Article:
Montessori Model UN

Local kids weigh in on global issues.

Silas Stanek-Streed, left, Matthew Coggins, and Tomas Carreno. Photo courtesy of Irene Wendt

Fourth and fifth graders Silas Stanek-Streed, Tomas Carreno, and Matthew Coggins from Vineyard Montessori School recently had their first experience with the Montessori Model United Nations conference (MMUN) in New York.

Irene Wendt, their teacher and chaperone on the trip, said about the conference, “You really have to be open to everyone’s opinion. [The conference] was very Montessori-esque. It encouraged everyone to come forward with their thoughts and ideas.”

In MMUN, kids select a country to represent and two issues to debate. They have to research their country’s position on the issue and then act as if they were a delegate from that country in committee. They participate in formal debate (moderated caucuses) and informal debate (unmoderated caucuses).

Silas and Matthew were in the Disarmament and International Security Committee (DISEC), while Tomas tackled the Human Rights Council (HRC) alone.

Tomas, representing Poland, had to debate the Israel-Palestine and the Syrian conflicts.

“I barely knew anybody when I first walked in. I was really nervous. As the conference went on though, I got more comfortable and it wasn’t as scary,” Tomas said.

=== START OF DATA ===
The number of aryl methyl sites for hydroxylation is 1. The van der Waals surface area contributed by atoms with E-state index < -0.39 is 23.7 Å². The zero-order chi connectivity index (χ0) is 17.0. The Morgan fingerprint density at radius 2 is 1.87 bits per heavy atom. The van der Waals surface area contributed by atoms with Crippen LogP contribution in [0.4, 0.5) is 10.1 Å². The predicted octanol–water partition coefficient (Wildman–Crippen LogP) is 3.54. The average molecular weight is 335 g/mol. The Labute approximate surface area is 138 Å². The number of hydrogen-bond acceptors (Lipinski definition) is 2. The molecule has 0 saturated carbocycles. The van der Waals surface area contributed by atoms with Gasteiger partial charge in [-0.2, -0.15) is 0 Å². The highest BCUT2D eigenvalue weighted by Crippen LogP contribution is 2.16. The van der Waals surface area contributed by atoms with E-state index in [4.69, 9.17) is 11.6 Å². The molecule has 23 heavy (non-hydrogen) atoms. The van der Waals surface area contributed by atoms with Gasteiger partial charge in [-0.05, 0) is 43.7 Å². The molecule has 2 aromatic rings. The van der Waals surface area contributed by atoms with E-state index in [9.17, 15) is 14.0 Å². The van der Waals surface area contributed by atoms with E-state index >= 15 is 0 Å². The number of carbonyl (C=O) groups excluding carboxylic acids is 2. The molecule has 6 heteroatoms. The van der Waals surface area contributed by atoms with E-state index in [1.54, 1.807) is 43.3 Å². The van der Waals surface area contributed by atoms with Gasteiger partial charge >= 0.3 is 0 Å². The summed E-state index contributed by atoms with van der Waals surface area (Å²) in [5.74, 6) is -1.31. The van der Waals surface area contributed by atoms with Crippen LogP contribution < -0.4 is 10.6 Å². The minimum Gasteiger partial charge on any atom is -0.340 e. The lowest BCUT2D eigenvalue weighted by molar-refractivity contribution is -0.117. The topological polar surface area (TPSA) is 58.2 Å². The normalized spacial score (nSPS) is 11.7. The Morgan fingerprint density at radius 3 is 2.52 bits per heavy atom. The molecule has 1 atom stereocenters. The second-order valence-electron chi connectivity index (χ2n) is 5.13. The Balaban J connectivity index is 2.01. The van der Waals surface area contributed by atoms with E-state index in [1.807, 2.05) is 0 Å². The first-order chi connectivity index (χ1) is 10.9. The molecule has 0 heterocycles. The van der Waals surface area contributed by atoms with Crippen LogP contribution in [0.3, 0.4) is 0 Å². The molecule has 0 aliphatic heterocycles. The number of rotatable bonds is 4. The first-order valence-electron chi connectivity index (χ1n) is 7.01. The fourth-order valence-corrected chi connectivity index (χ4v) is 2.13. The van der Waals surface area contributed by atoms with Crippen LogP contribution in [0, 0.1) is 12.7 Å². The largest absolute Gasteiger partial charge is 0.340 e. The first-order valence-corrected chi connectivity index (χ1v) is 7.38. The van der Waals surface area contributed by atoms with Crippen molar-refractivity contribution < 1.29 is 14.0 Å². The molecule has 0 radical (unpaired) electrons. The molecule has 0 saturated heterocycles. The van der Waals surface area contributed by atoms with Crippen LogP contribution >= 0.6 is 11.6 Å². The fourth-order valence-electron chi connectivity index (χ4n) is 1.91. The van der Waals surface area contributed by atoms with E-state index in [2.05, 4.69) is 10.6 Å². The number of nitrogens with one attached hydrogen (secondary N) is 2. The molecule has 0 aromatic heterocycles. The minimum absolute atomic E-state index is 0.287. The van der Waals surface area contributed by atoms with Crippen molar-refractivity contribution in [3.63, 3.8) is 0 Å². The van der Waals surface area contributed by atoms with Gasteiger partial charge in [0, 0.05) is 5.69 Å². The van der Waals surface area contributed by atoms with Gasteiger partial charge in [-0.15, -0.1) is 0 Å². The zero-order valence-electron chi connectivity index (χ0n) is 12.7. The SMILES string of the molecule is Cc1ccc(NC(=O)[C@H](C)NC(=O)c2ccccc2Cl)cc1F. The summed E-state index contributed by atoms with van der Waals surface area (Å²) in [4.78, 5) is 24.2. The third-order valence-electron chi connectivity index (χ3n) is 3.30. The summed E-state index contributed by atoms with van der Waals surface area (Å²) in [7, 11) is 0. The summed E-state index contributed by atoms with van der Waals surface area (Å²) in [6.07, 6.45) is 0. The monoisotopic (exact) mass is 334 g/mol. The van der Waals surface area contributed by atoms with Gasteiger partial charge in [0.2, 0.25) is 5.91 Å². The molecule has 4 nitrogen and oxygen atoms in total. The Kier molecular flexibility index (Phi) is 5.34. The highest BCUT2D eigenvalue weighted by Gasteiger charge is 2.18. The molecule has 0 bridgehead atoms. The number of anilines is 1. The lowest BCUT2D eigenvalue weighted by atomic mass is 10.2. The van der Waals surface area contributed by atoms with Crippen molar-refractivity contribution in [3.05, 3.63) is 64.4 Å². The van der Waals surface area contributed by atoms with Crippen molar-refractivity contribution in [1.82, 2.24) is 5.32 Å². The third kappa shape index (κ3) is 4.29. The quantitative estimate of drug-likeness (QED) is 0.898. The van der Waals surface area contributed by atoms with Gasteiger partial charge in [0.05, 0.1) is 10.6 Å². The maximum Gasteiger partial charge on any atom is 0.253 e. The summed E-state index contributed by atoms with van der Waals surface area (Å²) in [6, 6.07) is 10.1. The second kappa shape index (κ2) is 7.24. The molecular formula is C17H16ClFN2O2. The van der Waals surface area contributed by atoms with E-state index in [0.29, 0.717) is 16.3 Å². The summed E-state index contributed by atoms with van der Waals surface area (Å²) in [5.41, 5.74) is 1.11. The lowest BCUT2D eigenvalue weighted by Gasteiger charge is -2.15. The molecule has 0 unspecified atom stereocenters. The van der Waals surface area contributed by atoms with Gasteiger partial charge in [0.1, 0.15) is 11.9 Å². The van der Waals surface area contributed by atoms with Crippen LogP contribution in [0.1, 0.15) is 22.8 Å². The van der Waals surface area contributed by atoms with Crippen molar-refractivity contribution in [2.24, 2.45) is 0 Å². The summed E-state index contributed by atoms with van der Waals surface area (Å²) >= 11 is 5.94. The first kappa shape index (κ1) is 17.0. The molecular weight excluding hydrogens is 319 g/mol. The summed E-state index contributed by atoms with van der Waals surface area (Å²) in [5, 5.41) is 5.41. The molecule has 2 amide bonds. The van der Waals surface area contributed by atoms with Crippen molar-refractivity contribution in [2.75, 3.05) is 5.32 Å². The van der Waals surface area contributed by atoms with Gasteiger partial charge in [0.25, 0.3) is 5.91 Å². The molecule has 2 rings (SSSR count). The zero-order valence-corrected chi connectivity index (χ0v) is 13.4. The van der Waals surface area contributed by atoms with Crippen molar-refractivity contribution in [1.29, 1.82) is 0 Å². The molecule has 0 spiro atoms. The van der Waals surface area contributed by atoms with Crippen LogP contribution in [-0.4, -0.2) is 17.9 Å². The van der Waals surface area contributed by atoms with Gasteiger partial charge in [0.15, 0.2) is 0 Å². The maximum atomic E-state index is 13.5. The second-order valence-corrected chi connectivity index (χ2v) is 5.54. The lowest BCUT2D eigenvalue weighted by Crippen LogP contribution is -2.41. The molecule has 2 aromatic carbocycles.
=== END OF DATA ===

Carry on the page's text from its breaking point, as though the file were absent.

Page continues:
His mother, Patty Gallaredo, who chaperoned the trip said, “It’s not the same Tomas. It’s like he’s a different boy after the trip; it was such a good opportunity. Having kids talk about such difficult topics makes them feel important and empowered. It teaches them respect, discipline, and responsibility.”

Mrs. Wendt shared her perspective, saying, “They’ve been doing a little public speaking in front of their class, but getting up in front of a room of strangers is a whole other deal. It was great to see them start out nervous and become more at ease as they saw other kids get up and talk. I was really proud, Silas memorized his opening speech.”

Silas and Matthew researched cyber security and illicit small arms trafficking in the Democratic Republic of the Congo. They had to form blocs with other countries in order for their resolutions to be passed. For illicit small arms trafficking, Matthew said, “Tomas was a leader, but so were we. We had the whole room in our bloc.”

Who got to be in their bloc for cyber security was more selective. “We wanted a smaller group for cyber security. We made it a hidden one in the corner and only invited certain people,” Silas said.

Closing ceremonies for the conference were held at the the actual United Nations headquarters. The kids got to sit in the real delegates seats and vote on the resolutions that they’d spent the weekend creating.

Next year, eight students from Vineyard Montessori School will be able to attend MMUN.

“We’re going to have apprentices next year,” Matthew said. “So many kids from our class want to go and we’re going to show them how it’s done.”